Championing the Voice of Local Business
10 Sep 2021
Published in: Black Country Chamber of Commerce News
The Black Country Chamber was joined by Sir Keir Starmer and local businesses who discussed the state of the leisure and tourism industry in the region.
At the Mount Country Manor Hotel in August, the Black Country Chamber of Commerce invited members from the hospitality, leisure, cultural and visitor economy to its first breakfast meeting since last year’s lockdown in March. Attendees were joined by the Rt Hon Sir Keir Starmer MP, leader of HM Opposition and spoke about their experiences as one of the sectors severely impacted by the pandemic and restrictions.
The Black Country Chamber of Commerce later caught up with the Labour Leader to ask him the challenges the sector faces, other aspects of the economy and what more needs to be done to support regional firms. Below are some of the questions and answers from Sir Keir Starmer.
Q: During lockdown, there were certain sectors that were unable to move their operations to different models and are now at the start of the journey to fully re-open. What needs to be done to ensure these businesses can adapt quickly to a radically altered trading landscape and meet the changing expectations of customers?
A: I know the past 18 months have been exceptionally challenging for many businesses, although the speed at which some have adapted is incredibly impressive.
The Government should be providing two things to help businesses emerge from the pandemic: the certainty they need around advice and testing to allow reopening in a safe and frictionless way, and the financial space businesses need to get themselves back on their feet.
Instead, we’ve seen a lot of confusing and contradictory advice, Ministers ducking decisions and passing responsibility onto business, as well an end to free workplace testing.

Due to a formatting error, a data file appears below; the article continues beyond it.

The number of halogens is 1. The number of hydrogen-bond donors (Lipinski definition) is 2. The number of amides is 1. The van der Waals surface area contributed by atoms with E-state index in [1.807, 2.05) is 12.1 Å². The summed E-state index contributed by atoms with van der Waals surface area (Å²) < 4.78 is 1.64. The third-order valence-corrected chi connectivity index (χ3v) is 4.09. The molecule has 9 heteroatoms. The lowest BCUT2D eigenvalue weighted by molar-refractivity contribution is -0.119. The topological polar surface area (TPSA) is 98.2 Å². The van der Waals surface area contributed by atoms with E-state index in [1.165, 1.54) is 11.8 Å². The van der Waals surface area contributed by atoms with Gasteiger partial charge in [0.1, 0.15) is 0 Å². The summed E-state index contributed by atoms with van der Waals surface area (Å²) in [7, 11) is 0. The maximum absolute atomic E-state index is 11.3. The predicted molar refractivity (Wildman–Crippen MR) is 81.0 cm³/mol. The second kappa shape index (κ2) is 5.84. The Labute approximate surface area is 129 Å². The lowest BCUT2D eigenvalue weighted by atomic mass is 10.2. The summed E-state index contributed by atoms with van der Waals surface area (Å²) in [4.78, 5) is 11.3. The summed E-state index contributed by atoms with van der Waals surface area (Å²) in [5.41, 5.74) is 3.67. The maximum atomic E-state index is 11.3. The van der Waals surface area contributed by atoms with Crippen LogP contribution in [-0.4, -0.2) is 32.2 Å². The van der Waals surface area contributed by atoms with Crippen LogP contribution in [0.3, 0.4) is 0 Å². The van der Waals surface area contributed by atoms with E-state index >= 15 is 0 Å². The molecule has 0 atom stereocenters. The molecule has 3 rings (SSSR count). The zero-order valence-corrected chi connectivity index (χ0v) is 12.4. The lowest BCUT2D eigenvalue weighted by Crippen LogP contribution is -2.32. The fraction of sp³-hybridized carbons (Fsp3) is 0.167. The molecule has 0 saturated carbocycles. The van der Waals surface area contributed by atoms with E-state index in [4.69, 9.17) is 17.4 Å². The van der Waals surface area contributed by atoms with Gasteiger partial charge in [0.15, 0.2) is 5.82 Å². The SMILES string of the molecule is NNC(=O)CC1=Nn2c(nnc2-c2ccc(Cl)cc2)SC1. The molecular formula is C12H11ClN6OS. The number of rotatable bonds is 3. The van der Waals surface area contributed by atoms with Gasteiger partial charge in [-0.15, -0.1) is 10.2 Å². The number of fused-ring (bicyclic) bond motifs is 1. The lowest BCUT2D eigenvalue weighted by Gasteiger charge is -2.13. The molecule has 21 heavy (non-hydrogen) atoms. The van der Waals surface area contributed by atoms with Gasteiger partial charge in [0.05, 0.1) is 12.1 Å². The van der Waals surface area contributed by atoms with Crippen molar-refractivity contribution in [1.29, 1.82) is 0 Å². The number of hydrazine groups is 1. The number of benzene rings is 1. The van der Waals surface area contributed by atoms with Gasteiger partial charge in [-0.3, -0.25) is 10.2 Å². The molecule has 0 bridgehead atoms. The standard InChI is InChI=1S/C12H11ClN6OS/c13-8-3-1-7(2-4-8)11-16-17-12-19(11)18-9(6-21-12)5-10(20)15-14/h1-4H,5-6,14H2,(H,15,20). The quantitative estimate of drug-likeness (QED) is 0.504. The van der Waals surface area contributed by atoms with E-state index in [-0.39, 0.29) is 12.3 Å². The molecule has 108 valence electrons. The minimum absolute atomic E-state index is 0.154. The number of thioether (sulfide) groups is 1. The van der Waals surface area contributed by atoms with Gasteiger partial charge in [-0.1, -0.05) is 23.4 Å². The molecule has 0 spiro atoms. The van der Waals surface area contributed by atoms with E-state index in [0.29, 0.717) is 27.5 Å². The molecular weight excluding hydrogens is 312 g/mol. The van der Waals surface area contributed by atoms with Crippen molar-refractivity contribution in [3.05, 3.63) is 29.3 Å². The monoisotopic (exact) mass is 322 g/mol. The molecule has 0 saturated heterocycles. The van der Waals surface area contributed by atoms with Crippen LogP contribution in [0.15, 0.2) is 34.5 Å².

We won’t get the recovery we need if businesses that cannot fully open. So, in addition to providing that clarity, Labour would have delayed the increase to employer furlough contributions, and we’d learn from the Labour-led Welsh Government, which has given 100% business rate relief for the course of the financial year to the vast majority of businesses.
Q: We are very proud of our cultural sector in the Black Country and have some brilliant venues, which are important spaces that connect our communities. How can we rebuild public confidence in attending venues and engage with the wider cultural sector to increase a participation?
A: Britain’s creative industries are the envy of the world, but the sector has often been at the back of the queue when it comes to support from the Government. Improving ventilation in public buildings is one step that would give people confidence to return to our much-loved theatres and live events.
The Government must also deliver on its promise to creative workers that they won’t be subject to unnecessary bureaucracy in the post-Brexit world.